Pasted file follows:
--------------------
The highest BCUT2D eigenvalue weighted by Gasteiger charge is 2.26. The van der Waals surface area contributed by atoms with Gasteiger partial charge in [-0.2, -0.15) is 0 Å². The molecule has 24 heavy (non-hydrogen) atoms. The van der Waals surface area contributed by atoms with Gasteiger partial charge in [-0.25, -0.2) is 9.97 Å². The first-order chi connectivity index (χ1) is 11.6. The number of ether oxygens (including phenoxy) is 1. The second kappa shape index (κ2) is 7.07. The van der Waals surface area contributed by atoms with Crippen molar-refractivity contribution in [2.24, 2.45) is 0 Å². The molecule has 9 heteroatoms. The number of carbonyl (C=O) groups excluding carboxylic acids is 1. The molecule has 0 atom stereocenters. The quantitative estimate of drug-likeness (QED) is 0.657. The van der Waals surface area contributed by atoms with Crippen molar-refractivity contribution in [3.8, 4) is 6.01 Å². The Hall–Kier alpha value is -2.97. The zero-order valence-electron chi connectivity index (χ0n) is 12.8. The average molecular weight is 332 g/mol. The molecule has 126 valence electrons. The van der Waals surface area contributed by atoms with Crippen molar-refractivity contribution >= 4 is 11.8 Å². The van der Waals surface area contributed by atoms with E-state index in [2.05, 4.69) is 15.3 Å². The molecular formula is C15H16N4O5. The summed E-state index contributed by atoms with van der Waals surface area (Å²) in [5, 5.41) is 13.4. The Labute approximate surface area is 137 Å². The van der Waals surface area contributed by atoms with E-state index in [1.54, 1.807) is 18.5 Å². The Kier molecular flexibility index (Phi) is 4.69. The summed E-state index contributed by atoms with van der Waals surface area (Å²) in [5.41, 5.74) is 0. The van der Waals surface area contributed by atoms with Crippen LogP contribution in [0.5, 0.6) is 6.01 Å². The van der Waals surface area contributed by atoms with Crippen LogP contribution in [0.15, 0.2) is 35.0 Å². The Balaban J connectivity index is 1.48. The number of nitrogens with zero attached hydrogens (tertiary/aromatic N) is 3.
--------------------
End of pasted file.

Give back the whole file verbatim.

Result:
The highest BCUT2D eigenvalue weighted by Gasteiger charge is 2.26. The van der Waals surface area contributed by atoms with Gasteiger partial charge in [-0.2, -0.15) is 0 Å². The molecule has 24 heavy (non-hydrogen) atoms. The van der Waals surface area contributed by atoms with Gasteiger partial charge in [-0.25, -0.2) is 9.97 Å². The first-order chi connectivity index (χ1) is 11.6. The number of ether oxygens (including phenoxy) is 1. The second kappa shape index (κ2) is 7.07. The van der Waals surface area contributed by atoms with Crippen molar-refractivity contribution in [2.24, 2.45) is 0 Å². The molecule has 9 heteroatoms. The number of carbonyl (C=O) groups excluding carboxylic acids is 1. The molecule has 0 atom stereocenters. The quantitative estimate of drug-likeness (QED) is 0.657. The van der Waals surface area contributed by atoms with Crippen molar-refractivity contribution in [3.8, 4) is 6.01 Å². The Hall–Kier alpha value is -2.97. The zero-order valence-electron chi connectivity index (χ0n) is 12.8. The average molecular weight is 332 g/mol. The molecule has 126 valence electrons. The van der Waals surface area contributed by atoms with Crippen molar-refractivity contribution >= 4 is 11.8 Å². The van der Waals surface area contributed by atoms with E-state index in [2.05, 4.69) is 15.3 Å². The molecular formula is C15H16N4O5. The summed E-state index contributed by atoms with van der Waals surface area (Å²) in [5, 5.41) is 13.4. The Labute approximate surface area is 137 Å². The van der Waals surface area contributed by atoms with E-state index in [1.54, 1.807) is 18.5 Å². The Kier molecular flexibility index (Phi) is 4.69. The summed E-state index contributed by atoms with van der Waals surface area (Å²) in [5.41, 5.74) is 0. The van der Waals surface area contributed by atoms with Crippen LogP contribution in [0.5, 0.6) is 6.01 Å². The van der Waals surface area contributed by atoms with Crippen LogP contribution in [0.15, 0.2) is 35.0 Å². The Balaban J connectivity index is 1.48. The number of nitrogens with zero attached hydrogens (tertiary/aromatic N) is 3.